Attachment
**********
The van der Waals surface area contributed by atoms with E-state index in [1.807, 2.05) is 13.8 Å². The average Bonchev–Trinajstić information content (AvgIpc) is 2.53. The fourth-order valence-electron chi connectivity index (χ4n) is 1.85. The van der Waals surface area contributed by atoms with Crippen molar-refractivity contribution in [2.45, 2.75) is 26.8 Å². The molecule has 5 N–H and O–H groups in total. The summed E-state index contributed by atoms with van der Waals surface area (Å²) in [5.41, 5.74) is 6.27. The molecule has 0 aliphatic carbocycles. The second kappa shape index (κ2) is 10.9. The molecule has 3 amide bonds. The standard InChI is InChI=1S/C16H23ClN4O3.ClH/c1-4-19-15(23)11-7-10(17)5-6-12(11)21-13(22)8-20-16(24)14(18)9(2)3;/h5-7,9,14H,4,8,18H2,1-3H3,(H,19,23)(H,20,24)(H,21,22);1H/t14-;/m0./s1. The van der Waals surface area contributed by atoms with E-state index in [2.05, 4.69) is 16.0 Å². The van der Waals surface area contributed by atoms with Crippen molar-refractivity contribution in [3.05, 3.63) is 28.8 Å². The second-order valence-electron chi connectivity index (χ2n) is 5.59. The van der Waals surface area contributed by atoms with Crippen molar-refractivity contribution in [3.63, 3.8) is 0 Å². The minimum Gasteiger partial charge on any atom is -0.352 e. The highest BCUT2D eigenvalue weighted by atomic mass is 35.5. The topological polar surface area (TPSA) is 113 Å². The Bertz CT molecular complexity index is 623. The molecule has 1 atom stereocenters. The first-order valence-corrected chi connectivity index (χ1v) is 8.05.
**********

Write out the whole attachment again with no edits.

The van der Waals surface area contributed by atoms with E-state index in [1.807, 2.05) is 13.8 Å². The average Bonchev–Trinajstić information content (AvgIpc) is 2.53. The fourth-order valence-electron chi connectivity index (χ4n) is 1.85. The van der Waals surface area contributed by atoms with Crippen molar-refractivity contribution in [2.45, 2.75) is 26.8 Å². The molecule has 5 N–H and O–H groups in total. The summed E-state index contributed by atoms with van der Waals surface area (Å²) in [5.41, 5.74) is 6.27. The molecule has 0 aliphatic carbocycles. The second kappa shape index (κ2) is 10.9. The molecule has 3 amide bonds. The standard InChI is InChI=1S/C16H23ClN4O3.ClH/c1-4-19-15(23)11-7-10(17)5-6-12(11)21-13(22)8-20-16(24)14(18)9(2)3;/h5-7,9,14H,4,8,18H2,1-3H3,(H,19,23)(H,20,24)(H,21,22);1H/t14-;/m0./s1. The van der Waals surface area contributed by atoms with E-state index in [2.05, 4.69) is 16.0 Å². The van der Waals surface area contributed by atoms with Crippen molar-refractivity contribution in [3.05, 3.63) is 28.8 Å². The second-order valence-electron chi connectivity index (χ2n) is 5.59. The van der Waals surface area contributed by atoms with Crippen molar-refractivity contribution in [3.63, 3.8) is 0 Å². The minimum Gasteiger partial charge on any atom is -0.352 e. The highest BCUT2D eigenvalue weighted by atomic mass is 35.5. The topological polar surface area (TPSA) is 113 Å². The Bertz CT molecular complexity index is 623. The molecule has 1 atom stereocenters. The first-order valence-corrected chi connectivity index (χ1v) is 8.05.